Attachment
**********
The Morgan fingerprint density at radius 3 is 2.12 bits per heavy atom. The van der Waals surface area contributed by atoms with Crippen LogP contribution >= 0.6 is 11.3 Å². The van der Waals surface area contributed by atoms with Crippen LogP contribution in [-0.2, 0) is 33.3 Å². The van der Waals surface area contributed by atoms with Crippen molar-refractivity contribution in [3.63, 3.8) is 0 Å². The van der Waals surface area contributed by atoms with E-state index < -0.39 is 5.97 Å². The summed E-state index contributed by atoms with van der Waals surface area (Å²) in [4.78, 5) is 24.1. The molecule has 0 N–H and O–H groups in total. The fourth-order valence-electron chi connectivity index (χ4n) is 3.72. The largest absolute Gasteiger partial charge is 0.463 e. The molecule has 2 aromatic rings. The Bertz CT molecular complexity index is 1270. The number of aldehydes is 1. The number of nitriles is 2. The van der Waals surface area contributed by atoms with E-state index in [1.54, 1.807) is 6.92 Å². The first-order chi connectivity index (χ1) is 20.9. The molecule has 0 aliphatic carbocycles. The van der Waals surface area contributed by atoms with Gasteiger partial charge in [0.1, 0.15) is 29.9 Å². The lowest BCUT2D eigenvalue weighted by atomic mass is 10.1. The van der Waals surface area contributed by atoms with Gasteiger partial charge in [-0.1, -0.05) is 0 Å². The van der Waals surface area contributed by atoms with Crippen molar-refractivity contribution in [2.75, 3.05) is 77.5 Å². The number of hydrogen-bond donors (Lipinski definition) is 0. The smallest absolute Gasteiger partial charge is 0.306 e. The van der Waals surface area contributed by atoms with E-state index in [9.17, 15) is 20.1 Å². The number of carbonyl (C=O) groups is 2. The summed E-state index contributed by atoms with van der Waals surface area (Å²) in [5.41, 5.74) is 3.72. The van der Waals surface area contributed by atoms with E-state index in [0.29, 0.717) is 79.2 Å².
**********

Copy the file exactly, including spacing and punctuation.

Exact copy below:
The Morgan fingerprint density at radius 3 is 2.12 bits per heavy atom. The van der Waals surface area contributed by atoms with Crippen LogP contribution >= 0.6 is 11.3 Å². The van der Waals surface area contributed by atoms with Crippen LogP contribution in [-0.2, 0) is 33.3 Å². The van der Waals surface area contributed by atoms with Crippen molar-refractivity contribution in [3.63, 3.8) is 0 Å². The van der Waals surface area contributed by atoms with E-state index < -0.39 is 5.97 Å². The summed E-state index contributed by atoms with van der Waals surface area (Å²) in [4.78, 5) is 24.1. The molecule has 0 N–H and O–H groups in total. The fourth-order valence-electron chi connectivity index (χ4n) is 3.72. The largest absolute Gasteiger partial charge is 0.463 e. The molecule has 2 aromatic rings. The Bertz CT molecular complexity index is 1270. The number of aldehydes is 1. The number of nitriles is 2. The van der Waals surface area contributed by atoms with E-state index in [1.54, 1.807) is 6.92 Å². The first-order chi connectivity index (χ1) is 20.9. The molecule has 0 aliphatic carbocycles. The van der Waals surface area contributed by atoms with Gasteiger partial charge in [0.1, 0.15) is 29.9 Å². The lowest BCUT2D eigenvalue weighted by atomic mass is 10.1. The van der Waals surface area contributed by atoms with Gasteiger partial charge in [-0.1, -0.05) is 0 Å². The van der Waals surface area contributed by atoms with Crippen molar-refractivity contribution in [2.75, 3.05) is 77.5 Å². The number of hydrogen-bond donors (Lipinski definition) is 0. The smallest absolute Gasteiger partial charge is 0.306 e. The van der Waals surface area contributed by atoms with E-state index in [9.17, 15) is 20.1 Å². The number of carbonyl (C=O) groups is 2. The summed E-state index contributed by atoms with van der Waals surface area (Å²) in [5.41, 5.74) is 3.72. The van der Waals surface area contributed by atoms with E-state index in [0.29, 0.717) is 79.2 Å².